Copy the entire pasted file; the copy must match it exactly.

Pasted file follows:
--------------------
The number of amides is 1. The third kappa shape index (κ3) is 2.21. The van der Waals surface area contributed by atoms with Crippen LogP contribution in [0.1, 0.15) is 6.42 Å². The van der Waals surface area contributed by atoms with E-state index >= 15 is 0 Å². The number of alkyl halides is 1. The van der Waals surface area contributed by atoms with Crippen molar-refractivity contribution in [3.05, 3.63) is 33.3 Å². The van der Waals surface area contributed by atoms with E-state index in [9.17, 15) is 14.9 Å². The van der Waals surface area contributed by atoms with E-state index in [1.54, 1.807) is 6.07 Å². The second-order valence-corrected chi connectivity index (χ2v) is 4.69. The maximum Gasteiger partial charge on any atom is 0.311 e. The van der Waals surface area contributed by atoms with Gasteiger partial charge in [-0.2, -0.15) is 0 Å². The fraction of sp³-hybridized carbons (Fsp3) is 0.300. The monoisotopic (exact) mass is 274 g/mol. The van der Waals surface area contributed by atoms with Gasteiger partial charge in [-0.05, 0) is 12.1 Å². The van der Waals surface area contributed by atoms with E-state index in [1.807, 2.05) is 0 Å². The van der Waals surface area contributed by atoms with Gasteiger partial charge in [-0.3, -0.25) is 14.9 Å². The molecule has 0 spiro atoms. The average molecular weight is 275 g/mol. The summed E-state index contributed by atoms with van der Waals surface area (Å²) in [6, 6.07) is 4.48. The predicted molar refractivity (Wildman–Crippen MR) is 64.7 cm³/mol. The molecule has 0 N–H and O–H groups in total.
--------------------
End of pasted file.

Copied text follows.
The number of amides is 1. The third kappa shape index (κ3) is 2.21. The van der Waals surface area contributed by atoms with Crippen LogP contribution in [0.1, 0.15) is 6.42 Å². The van der Waals surface area contributed by atoms with E-state index >= 15 is 0 Å². The number of alkyl halides is 1. The van der Waals surface area contributed by atoms with Crippen molar-refractivity contribution in [3.05, 3.63) is 33.3 Å². The van der Waals surface area contributed by atoms with E-state index in [9.17, 15) is 14.9 Å². The van der Waals surface area contributed by atoms with E-state index in [1.54, 1.807) is 6.07 Å². The second-order valence-corrected chi connectivity index (χ2v) is 4.69. The maximum Gasteiger partial charge on any atom is 0.311 e. The van der Waals surface area contributed by atoms with Gasteiger partial charge in [-0.2, -0.15) is 0 Å². The fraction of sp³-hybridized carbons (Fsp3) is 0.300. The monoisotopic (exact) mass is 274 g/mol. The van der Waals surface area contributed by atoms with Gasteiger partial charge in [-0.05, 0) is 12.1 Å². The van der Waals surface area contributed by atoms with E-state index in [1.807, 2.05) is 0 Å². The van der Waals surface area contributed by atoms with Gasteiger partial charge in [-0.3, -0.25) is 14.9 Å². The molecule has 0 spiro atoms. The average molecular weight is 275 g/mol. The summed E-state index contributed by atoms with van der Waals surface area (Å²) in [6, 6.07) is 4.48. The predicted molar refractivity (Wildman–Crippen MR) is 64.7 cm³/mol. The molecule has 0 N–H and O–H groups in total.